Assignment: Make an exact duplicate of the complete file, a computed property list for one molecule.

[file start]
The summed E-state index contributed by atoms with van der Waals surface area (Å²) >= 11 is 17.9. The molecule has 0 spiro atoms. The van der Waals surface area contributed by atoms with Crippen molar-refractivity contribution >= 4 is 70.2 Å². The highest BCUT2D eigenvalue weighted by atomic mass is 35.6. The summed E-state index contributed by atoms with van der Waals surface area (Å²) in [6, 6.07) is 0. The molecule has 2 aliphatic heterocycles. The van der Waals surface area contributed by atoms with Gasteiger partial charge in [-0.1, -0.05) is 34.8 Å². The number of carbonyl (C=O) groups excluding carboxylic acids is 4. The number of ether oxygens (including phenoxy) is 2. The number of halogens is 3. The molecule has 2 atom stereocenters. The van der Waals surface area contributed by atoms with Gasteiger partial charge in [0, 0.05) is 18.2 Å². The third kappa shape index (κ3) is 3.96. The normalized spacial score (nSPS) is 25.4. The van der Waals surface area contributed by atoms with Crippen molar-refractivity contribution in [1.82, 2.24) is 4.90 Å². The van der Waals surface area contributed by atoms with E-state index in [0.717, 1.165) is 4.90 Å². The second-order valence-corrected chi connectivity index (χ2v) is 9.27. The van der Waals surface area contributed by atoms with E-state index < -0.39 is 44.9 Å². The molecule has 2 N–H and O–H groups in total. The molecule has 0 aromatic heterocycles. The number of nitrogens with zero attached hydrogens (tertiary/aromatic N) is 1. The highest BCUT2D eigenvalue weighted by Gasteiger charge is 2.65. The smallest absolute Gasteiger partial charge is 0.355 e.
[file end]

The summed E-state index contributed by atoms with van der Waals surface area (Å²) >= 11 is 17.9. The molecule has 0 spiro atoms. The van der Waals surface area contributed by atoms with Crippen molar-refractivity contribution >= 4 is 70.2 Å². The highest BCUT2D eigenvalue weighted by atomic mass is 35.6. The summed E-state index contributed by atoms with van der Waals surface area (Å²) in [6, 6.07) is 0. The molecule has 2 aliphatic heterocycles. The van der Waals surface area contributed by atoms with Gasteiger partial charge in [-0.1, -0.05) is 34.8 Å². The number of carbonyl (C=O) groups excluding carboxylic acids is 4. The number of ether oxygens (including phenoxy) is 2. The number of halogens is 3. The molecule has 2 atom stereocenters. The van der Waals surface area contributed by atoms with Gasteiger partial charge in [0, 0.05) is 18.2 Å². The third kappa shape index (κ3) is 3.96. The normalized spacial score (nSPS) is 25.4. The van der Waals surface area contributed by atoms with Crippen molar-refractivity contribution in [1.82, 2.24) is 4.90 Å². The van der Waals surface area contributed by atoms with E-state index in [0.717, 1.165) is 4.90 Å². The second-order valence-corrected chi connectivity index (χ2v) is 9.27. The van der Waals surface area contributed by atoms with E-state index < -0.39 is 44.9 Å². The molecule has 2 N–H and O–H groups in total. The molecule has 0 aromatic heterocycles. The number of nitrogens with zero attached hydrogens (tertiary/aromatic N) is 1. The highest BCUT2D eigenvalue weighted by Gasteiger charge is 2.65. The smallest absolute Gasteiger partial charge is 0.355 e.